Today we mourn a great actor and remember a great career. There was just something so peculiar about Dennis Hopper, something so distinct. With all his great performances, he had it in him to be counted amongst the celebrity A-list, but you don’t think of him in the same company as the Jack Nicholson’s, Al Pacino’s and Dustin Hoffman’s because he was more aloof, less accessible to the public eye. We don’t know what we know about Hopper because of his interviews or his time in the headlines, what we have are his performances. There’s an unmatched intensity in those performances, coupled with his unique voice, his chilling sneer and the believability of his (usually) frightening actions that truly has the power to affect an audience. He’s appeared in some big films, Easy Rider (which he also directed) is probably the most iconic, but there are a few that I hold closely to my heart for various reasons. I’m sure everyone has their favorites, but here are mine:
SPEED – This might not be the most critically praised film in Hopper’s filmography, but it certainly had its part in my childhood. There are a few films that I always watched when I was home sick from school, this was one of them. I really loved it as a kid and I didn’t really know why. That was back when I still thought Keanu Reeves was cool and Sandra Bullock was worth talking about, so I assumed they were the primary reason I was so into the story. In retrospect, it was Hopper that held that film together. At its core, it’s sort of a silly film, but having a villain as great as Howard Payne really improves the quality ten-fold. He’s such a dick, you can’t not hate him. Everything he does is just so upsetting, but made all-the-more upsetting because of how much he appears to be enjoying it. “Pop quiz, hot-shot!”: Does a movie like this get remembered at all without a talent like Hopper in the credits?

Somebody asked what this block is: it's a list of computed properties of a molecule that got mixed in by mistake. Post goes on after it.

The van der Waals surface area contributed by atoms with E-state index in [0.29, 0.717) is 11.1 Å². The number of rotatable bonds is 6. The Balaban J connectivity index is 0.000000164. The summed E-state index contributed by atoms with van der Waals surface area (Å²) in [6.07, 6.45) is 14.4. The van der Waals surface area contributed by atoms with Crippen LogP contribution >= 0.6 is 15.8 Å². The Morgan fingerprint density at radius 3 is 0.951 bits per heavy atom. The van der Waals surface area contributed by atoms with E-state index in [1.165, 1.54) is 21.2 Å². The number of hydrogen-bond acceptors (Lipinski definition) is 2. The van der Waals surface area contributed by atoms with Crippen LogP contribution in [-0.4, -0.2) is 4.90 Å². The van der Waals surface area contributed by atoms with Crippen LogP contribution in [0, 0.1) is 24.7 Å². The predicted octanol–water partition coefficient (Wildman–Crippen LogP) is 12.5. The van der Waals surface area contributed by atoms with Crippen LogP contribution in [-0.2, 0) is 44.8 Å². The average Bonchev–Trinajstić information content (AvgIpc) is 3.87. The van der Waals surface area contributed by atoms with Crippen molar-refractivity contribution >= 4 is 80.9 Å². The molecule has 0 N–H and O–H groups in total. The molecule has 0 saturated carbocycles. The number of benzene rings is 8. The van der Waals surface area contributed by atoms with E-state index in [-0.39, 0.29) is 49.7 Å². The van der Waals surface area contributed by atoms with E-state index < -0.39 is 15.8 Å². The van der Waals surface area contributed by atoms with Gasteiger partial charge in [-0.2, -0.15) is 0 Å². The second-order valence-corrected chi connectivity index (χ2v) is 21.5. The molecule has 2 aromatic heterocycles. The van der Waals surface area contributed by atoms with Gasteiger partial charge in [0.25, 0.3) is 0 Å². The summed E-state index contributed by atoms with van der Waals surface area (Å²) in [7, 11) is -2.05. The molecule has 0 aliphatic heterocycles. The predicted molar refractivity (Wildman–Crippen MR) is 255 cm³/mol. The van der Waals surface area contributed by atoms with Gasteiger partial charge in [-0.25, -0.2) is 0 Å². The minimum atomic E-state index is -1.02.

BLUE VELVET – I’m not a huge fan of this film or David Lynch by any means. I have nothing against them, but neither are really my thing. The most noteworthy aspect of this whole film though is Hopper’s performance as Frank Booth, probably the most evil villain this side of Darth Vader. Every line Booth utters either shocking or funny and oftentimes both. It’s all quote-worthy and anyone who’s seen the film will likely have something derogatory to say about Heineken and only the best about Pabst Blue Ribbon. I’d probably prefer the former, but tonight, I’ll drink the latter in honor of this performance, which is, for my money, one of the best in cinema history.
APOCALYPSE NOW – Unlike the above film, this is one I truly love. Everything about it is great. Hopper, playing a crazed photojournalist, keeps this level of quality up and then some. Essentially, he’s a hype-man for Brando’s Colonel Kurtz. The Kurtz character is one of my favorites, but I doubt he’d be as effective without Hopper’s build-up. Hopper’s involvement also makes this film seem that much more real (though Apocalypse Now is notoriously deficient in actual facts). He belongs to the Vietnam era and to the jungles of the mind and soul that are on display in this film. Most actors just pretend (that’s not a knock, it’s the nature of the profession), but Hopper truly seemed to be living his life onscreen. There, he is immortal.
Rest In Peace.